Back in the 1960’s a group of historical revisionists decided to adjust the thinking of the church through the media. They created a story that Jesus’ hands weren’t actually pierced when he was put on the cross because the Greek word for hand also included the wrist. They also stated that Jesus’ hands would’ve torn open due to his weight, and therefore, he was actually pierced in his wrists when they crucified him.

This notion broke canon, but evangelists liked the “new revelation” and spread the word throughout the world. Today, most pastors who weren’t around for the origin of this story teach that Jesus was pierced in his forearms, albeit close to the wrist. They shifted to the forearm because the wrist is just a series of bones that couldn’t be pierced, and the canon said not a bone in his body was broken, which piercing his wrist would have done. These further adjustments took congregations even farther away from the purity of the canon.

By the way, a couple years ago I interviewed a nurse who worked for an orthopedic hand surgeon. She said that Jesus could easily have been pierced in his hands because of the vast network of ligaments that crisscross like a web inside of the hand, which is also strong enough to hold the body’s weight without tearing.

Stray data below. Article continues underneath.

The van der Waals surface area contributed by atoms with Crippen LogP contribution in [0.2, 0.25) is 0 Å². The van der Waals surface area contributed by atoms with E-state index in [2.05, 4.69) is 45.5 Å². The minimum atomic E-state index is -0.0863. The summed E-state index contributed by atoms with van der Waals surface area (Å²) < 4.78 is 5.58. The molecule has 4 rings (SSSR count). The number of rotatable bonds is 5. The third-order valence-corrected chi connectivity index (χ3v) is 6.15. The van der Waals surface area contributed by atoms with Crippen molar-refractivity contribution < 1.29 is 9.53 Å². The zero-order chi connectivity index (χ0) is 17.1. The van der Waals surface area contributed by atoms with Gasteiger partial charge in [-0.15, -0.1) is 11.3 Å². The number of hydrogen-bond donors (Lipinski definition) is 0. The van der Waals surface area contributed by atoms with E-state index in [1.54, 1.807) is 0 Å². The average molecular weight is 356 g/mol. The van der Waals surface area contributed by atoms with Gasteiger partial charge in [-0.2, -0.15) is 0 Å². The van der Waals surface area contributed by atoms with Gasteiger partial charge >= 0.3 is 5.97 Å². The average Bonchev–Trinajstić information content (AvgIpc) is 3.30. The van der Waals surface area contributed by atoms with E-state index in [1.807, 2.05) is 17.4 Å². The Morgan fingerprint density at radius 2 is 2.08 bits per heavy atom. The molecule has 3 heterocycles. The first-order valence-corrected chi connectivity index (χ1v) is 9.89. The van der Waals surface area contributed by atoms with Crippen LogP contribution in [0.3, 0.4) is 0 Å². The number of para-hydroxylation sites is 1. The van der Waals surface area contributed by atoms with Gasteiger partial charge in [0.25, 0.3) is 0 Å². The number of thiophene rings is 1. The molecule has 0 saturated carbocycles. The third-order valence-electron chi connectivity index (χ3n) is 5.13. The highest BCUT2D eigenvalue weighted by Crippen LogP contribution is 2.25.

This Easter a new faith-based film that has broken canon will be released by the title of The Shack. The most obvious departure from canon is that God the Father shows up as God the Mother. Canon states that God wanted to be called the Heavenly Father, but historical revisionists are pushing for God being able to show himself as anything he wants, which meets the canon of the Hindus and Universalists, not the Christians.

What I don’t understand is how Christians, whose lives depend on its writings, are so willing to break canon in the name of creative license, but Star Trek will do everything in its power to maintain their sacred canon. Even J. J. Abrams during the filming of Star Trek 2009 talked about the difficulty in maintaining canon, but how it was well rewarded by the audience’s appreciation.